The second part of the work deals with the beginnings of tea. It focuses on preparation: boiled (Sang), whipped (Tong) and steeped (Ming) - (100). Okakura acknowledges that the Western world is bereft of the prior two methods because Europe entered the picture at the end of the Ming Dynasty (in China: 1368-1644). He elaborates on the preparation methods, detailing them finely and with the care one would expect of a teaist.
The third segment of the book brings about a discussion regarding Taoism and it’s component philosophies as they relate to both enhancing characteristics of Zen and Confucianism, the major players in, then, Eastern philosophy / religion. The major tenants include: present-mindedness, laughter at absurdity, an easy demeanor and path, way, means, mode… of being, existing, in the world.
The fourth section puts on display the tea-room and it introduces the tea ceremony. Much time is given the architectural process and much thought put into criticizing Western architecture for using oft repeated styles and this is usually coupled with, upon strolling the inside, a lack of modesty so great as it regards material matter, that one is stricken by its indecency. Whereas the tea-room was a small, non-descript, humility begging structure, which may have one or two decorations and seat no more than usually 5 at a time. A very intimate gathering, and one full of custom as Okakura goes on to explain in the sixth section during his analysis of the use of flowers during the tea ceremony.
Sections 5 and 6 are brief and deal mainly with what truly appreciating the respective titles means (art, flowers) and their usefulness and symbolism in Japanese culture, and specifically as it may relate to the tea rooms. Here is learned a snippet of some of Japan’s earliest competitive decorative florists: the Ikenobos (Formalistic School)! But Okakura finds that to be a topic which would be too long discussed and probably insubstantiate a work about tea.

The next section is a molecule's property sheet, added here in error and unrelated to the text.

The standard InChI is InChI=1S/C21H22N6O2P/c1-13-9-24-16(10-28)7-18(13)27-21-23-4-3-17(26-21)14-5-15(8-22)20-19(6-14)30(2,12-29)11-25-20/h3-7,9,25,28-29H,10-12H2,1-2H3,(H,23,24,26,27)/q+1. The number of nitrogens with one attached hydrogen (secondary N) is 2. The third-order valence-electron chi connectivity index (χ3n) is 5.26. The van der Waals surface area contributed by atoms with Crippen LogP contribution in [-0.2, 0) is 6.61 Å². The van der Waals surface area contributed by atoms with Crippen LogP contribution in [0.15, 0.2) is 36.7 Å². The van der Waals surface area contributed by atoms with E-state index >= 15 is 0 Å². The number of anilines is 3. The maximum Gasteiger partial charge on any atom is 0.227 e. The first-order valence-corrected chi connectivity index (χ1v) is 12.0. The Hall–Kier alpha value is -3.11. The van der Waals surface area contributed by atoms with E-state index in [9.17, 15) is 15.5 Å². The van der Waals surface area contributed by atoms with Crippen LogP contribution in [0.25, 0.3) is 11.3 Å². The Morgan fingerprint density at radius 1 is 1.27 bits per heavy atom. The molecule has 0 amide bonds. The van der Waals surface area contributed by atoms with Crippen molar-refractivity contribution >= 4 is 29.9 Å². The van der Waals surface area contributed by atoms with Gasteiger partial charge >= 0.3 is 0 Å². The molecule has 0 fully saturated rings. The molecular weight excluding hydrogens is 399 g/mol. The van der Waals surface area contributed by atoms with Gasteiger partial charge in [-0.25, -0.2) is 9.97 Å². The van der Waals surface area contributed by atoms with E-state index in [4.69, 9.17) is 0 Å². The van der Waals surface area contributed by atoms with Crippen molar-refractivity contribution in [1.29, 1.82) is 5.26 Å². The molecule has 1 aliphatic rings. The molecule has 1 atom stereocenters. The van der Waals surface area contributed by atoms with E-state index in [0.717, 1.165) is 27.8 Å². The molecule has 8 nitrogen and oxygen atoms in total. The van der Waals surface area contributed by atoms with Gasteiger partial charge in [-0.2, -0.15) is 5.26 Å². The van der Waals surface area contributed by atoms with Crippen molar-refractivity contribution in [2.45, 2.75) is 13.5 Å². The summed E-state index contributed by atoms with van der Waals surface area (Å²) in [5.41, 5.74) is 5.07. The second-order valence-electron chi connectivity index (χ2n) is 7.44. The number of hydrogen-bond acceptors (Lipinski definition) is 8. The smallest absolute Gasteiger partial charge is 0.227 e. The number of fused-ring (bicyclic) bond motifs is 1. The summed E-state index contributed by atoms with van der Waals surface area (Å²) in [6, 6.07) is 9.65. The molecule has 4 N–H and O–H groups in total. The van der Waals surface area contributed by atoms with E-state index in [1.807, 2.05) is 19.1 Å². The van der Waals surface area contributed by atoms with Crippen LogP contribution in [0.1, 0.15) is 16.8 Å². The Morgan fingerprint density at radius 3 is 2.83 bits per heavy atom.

The work concludes with a summary of how a tea-master lives his life and directs his abilities. There is found here much accreditation, justly due, to the inventions of Japans tea-masters.
‘Teaism is a cult founded on the adoration of the beautiful among the sordid facts of everyday existence.’ (3)
‘… scarcely any attention has been drawn to Teaism, which represents so much of our Art of Life.’ (24)
‘Teaism is the art of concealing beauty that you may discover it, of suggesting what you dare not reveal.’ (78)
‘Teaism was Taoism in disguise.’ (192)
‘People are not taught to be really virtuous, but to behave properly. We are wicked because we are frightfully self-conscious.’ (229)
‘How can one be serious with the world when the world itself is so ridiculous!’ (231)
‘But, after all, we see only our own image in the universe, - our particular idiosyncrasies dictate the mode of our perceptions.’ (505)
• The tea beverage is one of peace, comfort, and refinement." … "As these qualities are all associated with the ways of women, it is to them, therefore--the real rulers of the world--that tea owes its prestige and vogue” As most of the poetry and philosophy of tea-drinking teem with female virtues, vanities, and whimsicalities, the inference is that, without women, tea would be nothing, and without tea, women would be stale, flat, and uninteresting. With them it is a polite, purring, soft, gentle, kind, sympathetic, delicious beverage."
• Although he talks of difference of India and China for tea .. not sure that his conclusions still sound.
• As too tea vs. coffee “Coffee is prose; tea is poetry."
• He has a literary bent that makes the book useful, “You don't want to become a tea drunkard, like Dr. Johnson”.
• Although tea came to England after Shakespeare Gray laments “What a pity that, in Shakespeare’s time, there was no tea-table! What a delightful comedy he could, and would have written about it”. But John Milton did know tea, and drank coffee during Paradise lost but tea during “Paradise Regained”